In The Ripple Case, The SEC Is Now On Trial – And Knows It

Ethereum was created in 2014; however, some regulators believe that its token is in a ‘grey zone,’ and that it was probably created in an ‘illegal securities sale.’ According to the SEC, it has said in the past that it views cryptocurrencies as securities and that companies offering these tokens must register with the agency.

Here is the video link https://twitter.com/TAIGxrp/status/1457350721268064258

Gary Gensler Ethereum was a securities offering
Gary Gensler Ethereum was a securities offering
Gary Gensler Ethereum was a securities offering
Gary Gensler Ethereum was a securities offering

In The Ripple Case, The SEC Is Now On Trial – And Knows It

Some agency chairs find an ambiguous statute hard to resist. They overinterpret their authority to regulate, and Congress too often goes along. The backstop of this excess is the courts, provided that the aggrieved have the wherewithal to defend themselves against the gargantuan administrative state. This familiar story is playing out in the U.S. Securities and Exchange Commission’s (SEC) lawsuit against cryptocurrency innovator Ripple, but the buck stops with Magistrate Judge Sarah Netburn whose discovery hearing in U.S. District Court for the Southern District of New York on Tuesday exposed the SEC’s unfounded and flawed arguments and some inconvenient truths for former SEC Chair Jay Clayton and former SEC Corporation Finance Division head William Hinman.  

The hearing showed that the case against the San Francisco fintech startup was based on an illogical premise. It alleged that XRP, the digital currency that Ripple uses for cross-border payments, has been an unregistered security since 2013 and that the SEC was just getting around to saying so on the last day of Clayton’s tenure last December. With this late in the game regulatory determination, the SEC now deems that every Ripple sale for seven years was an

illegal securities trade. And that Ripple, its two top executives named in the suit, along with millions of retail holders, should have known this all along, even though the agency never did. Due process and fair notice were thrown out the window to get the case across the transom on the day that Clayton walked out the door.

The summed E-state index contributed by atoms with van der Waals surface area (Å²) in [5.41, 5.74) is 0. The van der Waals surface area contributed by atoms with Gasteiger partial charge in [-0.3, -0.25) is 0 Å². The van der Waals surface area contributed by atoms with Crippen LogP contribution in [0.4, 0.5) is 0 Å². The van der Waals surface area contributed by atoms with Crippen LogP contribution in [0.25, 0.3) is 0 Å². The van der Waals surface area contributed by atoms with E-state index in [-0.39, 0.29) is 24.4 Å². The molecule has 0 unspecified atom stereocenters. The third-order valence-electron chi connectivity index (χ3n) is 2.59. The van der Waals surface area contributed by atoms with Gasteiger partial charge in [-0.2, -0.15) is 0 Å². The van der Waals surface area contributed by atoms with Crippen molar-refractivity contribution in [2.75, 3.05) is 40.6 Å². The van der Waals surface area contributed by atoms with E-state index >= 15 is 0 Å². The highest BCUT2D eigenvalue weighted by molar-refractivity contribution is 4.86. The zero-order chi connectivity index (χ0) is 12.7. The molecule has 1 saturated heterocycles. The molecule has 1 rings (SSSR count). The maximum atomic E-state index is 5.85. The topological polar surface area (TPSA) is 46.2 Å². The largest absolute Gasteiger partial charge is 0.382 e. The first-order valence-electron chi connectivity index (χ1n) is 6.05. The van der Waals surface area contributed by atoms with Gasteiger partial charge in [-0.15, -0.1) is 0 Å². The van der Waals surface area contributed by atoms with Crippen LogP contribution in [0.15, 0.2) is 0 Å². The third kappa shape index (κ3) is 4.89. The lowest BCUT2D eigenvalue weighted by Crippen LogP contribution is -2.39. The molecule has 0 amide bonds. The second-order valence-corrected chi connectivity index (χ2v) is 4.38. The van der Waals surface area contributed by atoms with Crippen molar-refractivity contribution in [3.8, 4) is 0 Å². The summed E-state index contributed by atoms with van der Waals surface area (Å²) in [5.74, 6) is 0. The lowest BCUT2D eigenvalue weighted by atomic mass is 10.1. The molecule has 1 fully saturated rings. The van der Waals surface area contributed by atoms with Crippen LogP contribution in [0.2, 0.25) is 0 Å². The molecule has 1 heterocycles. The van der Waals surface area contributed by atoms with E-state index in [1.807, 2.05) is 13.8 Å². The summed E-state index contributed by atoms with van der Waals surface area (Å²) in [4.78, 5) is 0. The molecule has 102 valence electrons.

The hearing detailed the many vague, contradictory statements regulators made on cryptocurrency over the years. In 2018 Clayton told CNBC that bitcoin is not a security, and Hinman gave a widely covered speech which laid out how ether was not a security, despite debuting in an initial coin offering (ICO) in 2014. With XRP they said its status had “not been determined.” Trading platforms asked the SEC if XRP was security before listing the token, and the agency refused to clarify. When asked whether XRP was a security, the then-chairman of the Commodity Futures Trading Commission Heath Tarbert in a 2020 interview declared, “It’s unclear. Stay tuned. We’re working closely with the SEC to figure out what falls into what box.”

If these regulators were honest, they would admit that nothing in the 1933 Securities Act refers to cryptocurrency and then would request Congress to clarify the statue. Instead, the SEC made an unfounded determination with no warning or process.

Back to Judge Netburn’s courtroom. Ripple requested the internal documentation to explain how and why the SEC arrived at their pronouncements as well as silence on these various coins. The SEC responded that nothing said by Clayton, Hinman, or any SEC official about bitcoin or ether was an “official determination” on whether they are securities. It appears that Netburn is not buying the SEC’s argument that their many statements were not material. In a March 22 hearing, she told the SEC her understanding of XRP:  “. . . not only does it have a currency value but it has a utility, and that utility distinguishes it from bitcoin and ether.” This rejects the SEC’s story that XRP has never had utility.